Saturday, January 15, 2011

Could democracy spread to Egypt?

'Reporting from Cairo — Hours after riots forced Tunisian President Zine el Abidine ben Ali to flee his country, hundreds of Egyptians poured into the streets of Cairo with a warning to their own authoritarian president, Hosni Mubarak.

"Ben Ali, tell Mubarak a plane is waiting for him too," they chanted late Friday night. "We are next. Listen to the Tunisians; it's your turn, Egyptians."

The slogans were a burst of envy and elation in a country where people have protested for years but have never ignited a mass movement to threaten Mubarak's nearly 30-year-old police state. Dissidents were finally daring to contemplate the possibility that public anger really could explode with dramatic change.'


Iraqi Mojo said...

' Such turmoil hasn't erupted in part because, unlike Tunisia, Egypt is more tolerant, allowing a robust independent media and a surface air of democracy. The Egyptian government's most potent threat comes from millions of disgruntled workers, but they have not aligned with disparate opposition groups. Even Mohamed ElBbaradei, a Nobel Prize winner and the former head of the U.N. nuclear watchdog agency, could not rally the country with a new protest movement.

"Tunisia was in a state of complete and full dictatorship, with no outlets for expression," wrote Abdel Rahman Mansour, a journalist and blogger. "This is not the case in Egypt, because Mubarak is smart and he can hold things in the middle."

Holding the middle in the Arab world is getting more difficult these days. Al Jazeera TV beams national transgressions into living rooms while cyberspace activists outflank police and intelligence networks. The young are restless and many, like the fruit vendor who set himself on fire, are angry and bereft of hope. '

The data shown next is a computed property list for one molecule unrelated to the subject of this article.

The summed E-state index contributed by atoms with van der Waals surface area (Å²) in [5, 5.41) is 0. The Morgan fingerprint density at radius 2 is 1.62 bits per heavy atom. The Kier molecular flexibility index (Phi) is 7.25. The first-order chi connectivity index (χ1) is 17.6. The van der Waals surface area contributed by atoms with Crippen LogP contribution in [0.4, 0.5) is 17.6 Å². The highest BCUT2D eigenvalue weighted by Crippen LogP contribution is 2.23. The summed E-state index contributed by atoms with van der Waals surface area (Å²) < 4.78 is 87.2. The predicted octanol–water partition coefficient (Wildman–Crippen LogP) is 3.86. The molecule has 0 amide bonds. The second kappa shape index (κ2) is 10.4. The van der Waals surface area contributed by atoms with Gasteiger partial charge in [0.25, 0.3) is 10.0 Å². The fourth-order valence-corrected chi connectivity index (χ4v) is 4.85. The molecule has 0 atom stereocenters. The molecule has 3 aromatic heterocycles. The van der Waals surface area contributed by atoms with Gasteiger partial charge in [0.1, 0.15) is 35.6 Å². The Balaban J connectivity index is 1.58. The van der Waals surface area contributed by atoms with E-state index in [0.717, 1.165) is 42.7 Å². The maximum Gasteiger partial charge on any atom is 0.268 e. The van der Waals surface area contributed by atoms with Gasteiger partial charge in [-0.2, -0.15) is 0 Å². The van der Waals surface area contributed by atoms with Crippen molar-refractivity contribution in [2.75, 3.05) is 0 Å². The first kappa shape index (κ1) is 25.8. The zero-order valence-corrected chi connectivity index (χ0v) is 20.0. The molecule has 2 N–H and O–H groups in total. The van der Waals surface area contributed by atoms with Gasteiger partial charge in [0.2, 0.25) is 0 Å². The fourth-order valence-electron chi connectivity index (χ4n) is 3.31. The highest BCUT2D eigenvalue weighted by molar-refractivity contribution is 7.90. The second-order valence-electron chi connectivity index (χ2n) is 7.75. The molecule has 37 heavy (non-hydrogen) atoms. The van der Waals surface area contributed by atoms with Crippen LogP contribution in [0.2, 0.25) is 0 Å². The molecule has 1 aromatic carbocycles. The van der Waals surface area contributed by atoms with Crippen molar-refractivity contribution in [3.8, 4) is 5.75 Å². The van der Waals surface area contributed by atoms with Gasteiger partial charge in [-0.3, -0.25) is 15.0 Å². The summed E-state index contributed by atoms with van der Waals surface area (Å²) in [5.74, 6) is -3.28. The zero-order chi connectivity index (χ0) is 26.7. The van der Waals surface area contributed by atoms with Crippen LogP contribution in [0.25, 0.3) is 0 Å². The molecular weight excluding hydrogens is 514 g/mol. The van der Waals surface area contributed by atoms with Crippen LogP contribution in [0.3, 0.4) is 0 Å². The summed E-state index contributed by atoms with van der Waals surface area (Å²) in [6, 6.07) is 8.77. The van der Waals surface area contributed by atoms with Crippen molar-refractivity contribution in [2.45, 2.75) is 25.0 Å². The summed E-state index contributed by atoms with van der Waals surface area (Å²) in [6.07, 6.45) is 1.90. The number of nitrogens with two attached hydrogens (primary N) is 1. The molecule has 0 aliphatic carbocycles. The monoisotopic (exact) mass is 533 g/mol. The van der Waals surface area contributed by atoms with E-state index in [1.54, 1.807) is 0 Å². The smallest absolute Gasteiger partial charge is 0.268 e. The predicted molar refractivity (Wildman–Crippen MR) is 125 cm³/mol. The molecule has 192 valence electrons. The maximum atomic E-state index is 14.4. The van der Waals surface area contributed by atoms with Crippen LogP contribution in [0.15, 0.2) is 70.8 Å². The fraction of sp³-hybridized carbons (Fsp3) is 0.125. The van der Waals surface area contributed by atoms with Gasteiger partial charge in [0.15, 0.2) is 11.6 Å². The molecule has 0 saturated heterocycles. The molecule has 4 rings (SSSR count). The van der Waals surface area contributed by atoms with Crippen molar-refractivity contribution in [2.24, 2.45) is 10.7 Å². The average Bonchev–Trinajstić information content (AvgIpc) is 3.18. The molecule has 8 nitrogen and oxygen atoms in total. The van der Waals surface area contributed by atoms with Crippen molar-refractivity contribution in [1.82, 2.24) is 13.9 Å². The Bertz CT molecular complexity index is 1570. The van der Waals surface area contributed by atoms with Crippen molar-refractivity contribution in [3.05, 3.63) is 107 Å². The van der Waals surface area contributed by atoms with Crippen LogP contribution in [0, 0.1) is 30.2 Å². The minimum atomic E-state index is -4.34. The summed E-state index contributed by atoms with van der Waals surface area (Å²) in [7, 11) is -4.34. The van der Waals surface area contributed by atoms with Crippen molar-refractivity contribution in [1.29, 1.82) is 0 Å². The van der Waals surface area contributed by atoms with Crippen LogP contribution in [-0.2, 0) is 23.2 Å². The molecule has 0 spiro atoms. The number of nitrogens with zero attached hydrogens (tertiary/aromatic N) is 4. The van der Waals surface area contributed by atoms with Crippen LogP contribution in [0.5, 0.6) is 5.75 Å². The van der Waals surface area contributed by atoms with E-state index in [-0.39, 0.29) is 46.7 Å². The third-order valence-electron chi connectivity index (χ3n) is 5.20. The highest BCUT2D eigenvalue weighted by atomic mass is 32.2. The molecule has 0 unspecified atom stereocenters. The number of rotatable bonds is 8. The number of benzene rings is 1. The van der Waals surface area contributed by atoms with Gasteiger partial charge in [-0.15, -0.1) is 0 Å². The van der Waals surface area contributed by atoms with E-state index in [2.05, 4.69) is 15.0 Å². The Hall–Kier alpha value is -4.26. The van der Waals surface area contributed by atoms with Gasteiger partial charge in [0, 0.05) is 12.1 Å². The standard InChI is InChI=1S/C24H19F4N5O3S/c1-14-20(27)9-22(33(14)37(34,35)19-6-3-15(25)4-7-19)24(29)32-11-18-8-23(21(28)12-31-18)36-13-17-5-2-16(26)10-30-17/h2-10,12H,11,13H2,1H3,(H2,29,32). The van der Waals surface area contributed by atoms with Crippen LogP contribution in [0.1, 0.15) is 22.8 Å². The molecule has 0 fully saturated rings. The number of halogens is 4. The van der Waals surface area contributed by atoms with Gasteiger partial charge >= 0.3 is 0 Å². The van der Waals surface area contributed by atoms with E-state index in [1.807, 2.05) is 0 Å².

Iraqi Mojo said...

"Middle Eastern rulers are masters at outsmarting their opponents and quashing protest. They're far less skilled when it comes to addressing the problems that plague their people.

Those autocrats are almost certainly rooting for the Tunisian army and intelligence services to re-establish calm and control. In much of the Middle East, the rulers depend upon the support of the army and intelligence services. When the secretive, low-profile generals and spooks decide the leader is more a liability than an asset, they send him packing.

Revolution -- real revolution resulting in an overthrow of the existing order along the lines of 1979 Iran, is far less probable.

The Jasmine Revolution, which inspired so many angry and frustrated people across the Arab world, is already in danger of being trampled by jackboots."